The worldwide e-commerce battle between Amazon and Alibaba takes place on a variety of different fronts, with one area still in the formative stages. That’s focused on essentially becoming the grocery store of the future, with Alibaba currently leading this sector. Amazon’s recent purchase of Whole Foods, however, might end up using some of the tricks that its main rival has at its disposal.
The Chinese version of Whole Foods is Henna, which currently has 13 physical stores across that vast country. The store’s app allows customers that are located within three miles of a store to order items and have them delivered within a 30-minute time span.
Alibaba’s own mobile technology for non-cash payments, AliPay, is used for those who actually visit the stores. In this instance, simply scanning the bar code allows for payment and also provides the customer with information on the product itself. In addition, information on similar items is presented.
As with any hi-tech aspect of a business, the information acquired through the swipes of those bar codes gives Alibaba a torrent of information on individual purchases. The amount of data acquired allows each store to shape its offerings and fully exploit the popularity of time-sensitive items like fresh food.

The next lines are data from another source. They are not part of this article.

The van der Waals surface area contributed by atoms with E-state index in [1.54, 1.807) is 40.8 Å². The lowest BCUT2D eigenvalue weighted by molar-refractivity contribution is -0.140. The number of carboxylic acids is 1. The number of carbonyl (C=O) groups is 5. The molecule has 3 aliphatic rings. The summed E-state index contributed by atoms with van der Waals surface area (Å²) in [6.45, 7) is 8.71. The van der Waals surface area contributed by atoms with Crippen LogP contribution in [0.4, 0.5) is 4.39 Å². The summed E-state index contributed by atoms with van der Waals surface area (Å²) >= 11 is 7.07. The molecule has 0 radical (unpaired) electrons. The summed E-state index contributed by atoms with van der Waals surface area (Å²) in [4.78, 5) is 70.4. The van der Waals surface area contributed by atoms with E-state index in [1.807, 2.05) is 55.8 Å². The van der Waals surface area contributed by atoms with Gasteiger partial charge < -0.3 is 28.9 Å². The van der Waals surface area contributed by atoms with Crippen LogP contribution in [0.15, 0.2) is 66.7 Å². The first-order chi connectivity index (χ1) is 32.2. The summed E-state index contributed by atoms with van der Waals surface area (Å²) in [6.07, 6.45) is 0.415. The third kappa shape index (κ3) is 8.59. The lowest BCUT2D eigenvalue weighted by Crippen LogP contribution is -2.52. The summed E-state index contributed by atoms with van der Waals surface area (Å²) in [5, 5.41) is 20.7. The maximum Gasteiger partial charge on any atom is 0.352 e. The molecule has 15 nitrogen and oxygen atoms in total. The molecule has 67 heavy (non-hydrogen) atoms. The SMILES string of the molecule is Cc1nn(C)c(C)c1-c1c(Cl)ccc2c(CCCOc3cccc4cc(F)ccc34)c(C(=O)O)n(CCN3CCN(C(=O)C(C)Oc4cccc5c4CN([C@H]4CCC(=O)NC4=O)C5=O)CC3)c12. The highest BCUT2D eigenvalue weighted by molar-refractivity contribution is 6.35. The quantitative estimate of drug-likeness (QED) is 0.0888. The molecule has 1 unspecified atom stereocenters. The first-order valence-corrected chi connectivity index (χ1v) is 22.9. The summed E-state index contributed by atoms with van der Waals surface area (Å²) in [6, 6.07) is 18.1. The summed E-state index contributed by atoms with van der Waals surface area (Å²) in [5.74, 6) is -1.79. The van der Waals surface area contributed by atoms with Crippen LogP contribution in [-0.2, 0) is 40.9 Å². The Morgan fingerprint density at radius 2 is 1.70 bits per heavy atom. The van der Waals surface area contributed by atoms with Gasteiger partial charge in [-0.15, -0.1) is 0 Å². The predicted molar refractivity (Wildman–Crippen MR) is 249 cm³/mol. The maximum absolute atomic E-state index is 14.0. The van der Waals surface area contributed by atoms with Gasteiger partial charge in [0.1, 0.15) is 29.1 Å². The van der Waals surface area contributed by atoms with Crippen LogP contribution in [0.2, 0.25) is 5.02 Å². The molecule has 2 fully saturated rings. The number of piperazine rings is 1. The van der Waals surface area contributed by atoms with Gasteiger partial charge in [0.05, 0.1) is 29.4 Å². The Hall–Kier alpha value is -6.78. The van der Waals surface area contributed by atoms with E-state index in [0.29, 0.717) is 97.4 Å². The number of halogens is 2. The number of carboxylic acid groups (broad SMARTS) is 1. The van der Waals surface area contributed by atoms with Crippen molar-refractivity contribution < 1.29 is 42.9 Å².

Besides AliPay, Alibaba also has a membership component known as Taobao attached to shopping at the Henna stores. That might serve as a prototype for Amazon, which has its popular Prime membership for both physical items and things like original movies and television shows.
Amazon’s ability to deliver food from its own service and Whole Foods will undoubtedly grow, with a subsequent tie-in with its Prime membership providing enticing discounts for members. Saving money, especially with Whole Food’s reputation as an expensive place to shop, could fuel even more members to sign up for Prime.